It may seem surprising, given the surge in COVID-19 cases, but a number of tourist attractions across the country are preparing to open for the first time in 2021. For example, the District Wine Village is slated to open in the Okanagan Valley of British Columbia in June. The $ 25 million development will provide visitors with food, live music and a selection of wines from 16 different small artisan producers.
In Nova Scotia, the new owners of Cape Smokey Ski Resort are completing the first phase of a $ 100 million renovation to create an all-season resort. The new gondola is slated to open on July 1, providing guests with what are known as “beautiful and incredible” views on the Cabot Trail.
And in downtown Toronto, a unique attraction called “Little Canada” will soon be selling tickets to see a miniature version of the country.
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“The country is too big to be built all at once, even in miniature,” said chief executive John Phillipson. “So we opened with five destinations. Scale models of Niagara Falls, Toronto, Ottawa, Ontario’s Golden Horseshoe and Quebec will be ready this summer, with more to come.
But what are these operators thinking about? A global pandemic is surely the worst possible time to launch a tourist attraction. Lockdowns keep international travelers away, and domestic visitor revenues are reduced by regulations on coronavirus capacity.
Beth Potter, CEO of the Canadian Tourism Association, said industry revenues were down 35% overall and 500,000 jobs had been lost.
As a senior spokesperson for the Coalition of Hardest Hit Businesses, a group of nearly 6,000 companies active in the hospitality, tourism, arts, culture and hospitality industries, Potter said that up to 60% of members would not survive unless government support programs are extended in the next federal budget.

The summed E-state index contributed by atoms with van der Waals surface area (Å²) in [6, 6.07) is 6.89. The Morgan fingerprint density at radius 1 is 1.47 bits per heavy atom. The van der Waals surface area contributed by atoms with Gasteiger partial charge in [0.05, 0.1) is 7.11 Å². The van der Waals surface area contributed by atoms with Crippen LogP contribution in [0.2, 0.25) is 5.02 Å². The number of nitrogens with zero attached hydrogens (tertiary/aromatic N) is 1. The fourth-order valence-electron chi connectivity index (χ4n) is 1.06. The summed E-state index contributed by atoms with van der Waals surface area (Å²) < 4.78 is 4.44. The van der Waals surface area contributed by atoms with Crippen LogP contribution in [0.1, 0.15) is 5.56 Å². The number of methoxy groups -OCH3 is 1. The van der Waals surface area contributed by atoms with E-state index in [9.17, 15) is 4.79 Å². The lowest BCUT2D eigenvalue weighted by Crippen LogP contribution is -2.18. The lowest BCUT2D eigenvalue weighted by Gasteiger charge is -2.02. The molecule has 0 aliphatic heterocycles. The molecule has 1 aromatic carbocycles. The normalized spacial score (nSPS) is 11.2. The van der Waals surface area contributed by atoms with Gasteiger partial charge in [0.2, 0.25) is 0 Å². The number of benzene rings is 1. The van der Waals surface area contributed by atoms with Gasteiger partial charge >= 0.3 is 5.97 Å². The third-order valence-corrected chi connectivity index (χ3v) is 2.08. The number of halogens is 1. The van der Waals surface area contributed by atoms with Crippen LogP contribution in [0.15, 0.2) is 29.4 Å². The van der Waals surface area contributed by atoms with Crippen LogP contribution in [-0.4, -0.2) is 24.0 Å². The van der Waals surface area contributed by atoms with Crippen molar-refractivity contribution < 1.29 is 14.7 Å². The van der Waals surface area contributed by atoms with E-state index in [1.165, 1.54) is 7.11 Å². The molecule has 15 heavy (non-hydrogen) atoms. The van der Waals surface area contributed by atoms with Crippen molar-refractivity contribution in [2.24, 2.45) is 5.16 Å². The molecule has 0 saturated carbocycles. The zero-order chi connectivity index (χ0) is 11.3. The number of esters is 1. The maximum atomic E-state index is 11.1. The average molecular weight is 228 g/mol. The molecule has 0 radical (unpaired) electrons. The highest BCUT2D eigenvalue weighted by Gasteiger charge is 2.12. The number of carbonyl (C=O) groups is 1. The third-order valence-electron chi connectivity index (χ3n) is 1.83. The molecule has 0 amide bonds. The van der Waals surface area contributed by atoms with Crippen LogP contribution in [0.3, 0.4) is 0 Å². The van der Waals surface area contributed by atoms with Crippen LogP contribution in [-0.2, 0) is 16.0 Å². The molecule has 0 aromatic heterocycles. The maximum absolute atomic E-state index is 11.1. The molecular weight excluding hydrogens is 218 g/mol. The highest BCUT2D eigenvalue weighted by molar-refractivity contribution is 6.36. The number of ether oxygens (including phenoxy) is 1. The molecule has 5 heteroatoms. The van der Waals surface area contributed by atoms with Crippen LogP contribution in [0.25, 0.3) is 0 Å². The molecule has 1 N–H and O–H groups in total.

“Even though there is no income, their fixed costs have continued,” she said. “So they still have to pay off their debt, pay a mortgage or rent and, of course, all the other costs associated with running their business. “
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Despite this grim scenario, the entrepreneurs behind Canada’s newest attractions say they have no choice but to move forward – their projects were launched before the pandemic, and it doesn’t make sense commercially to press the pause button.
Projects can’t wait
Martin Kejval, CEO of Cape Smokey Holding, said the resources and energy that must be mobilized to build major attractions cannot necessarily be put on hold.
“If you are not optimistic and you don’t go, even in these difficult times, you will emerge after five years and you will have nothing,” he said. “The situation could be different, and your passion and resources may not be there. “
Kejval said an analysis of traffic volume on the Cabot Trail last summer showed there were only 20% fewer vehicles than usual. And with the Atlantic Bubble reopening in May, he hopes more visitors will explore the area this summer.
Will local tourism be enough on its own to sustain the business until 2021? “To be honest, barely,” he says.
But Kejval, who competed internationally for the Czech Republic as an alpine skier before settling in Canada, said the group of European investors behind the development envisioned years in the future – au – beyond the impact of the pandemic – for its benefit.
Hiring for the summer will begin soon, with 70 vacancies for the coming season. “We will ultimately employ just under 500 people,” Kejval added.
Rejected travel request
At the Okanagan Wine Village District, Matt Kenyon is also optimistic.
“There is clearly a lot of pent-up demand to do things, especially something safe and out there,” said Kenyon, whose family business, Greyback Construction, is the largest investor in the Wine Village District.
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He said the 10-acre site is landscaped with large patios for outdoor tastings and a huge amphitheater in the center for live music. “There are outdoor seating areas,” he says. “There is just a great atmosphere when you enter the wine village. “
Kenyon admits the whole effort has been “nerve-racking,” given that he and his partners launched the project in February 2020, just weeks before COVID-19 ended. But he said he felt confident about the future, as other well-established wineries in the Okanagan did pretty well last summer, despite the pandemic.
“Many tasting rooms were quite busy last year in the valley so we are confident it will be another busy season,” he said. “We hope the vaccines continue to roll out quickly so that that level of comfort comes as soon as possible, that we are safe and that people can have fun.
At the Little Canada attraction in Toronto, John Phillipson also relies on the immunization program to help make the process easier.
“We see a light at the end of the tunnel,” he said. “The tunnel is much longer than we thought, but we know the light is there and we will get there. “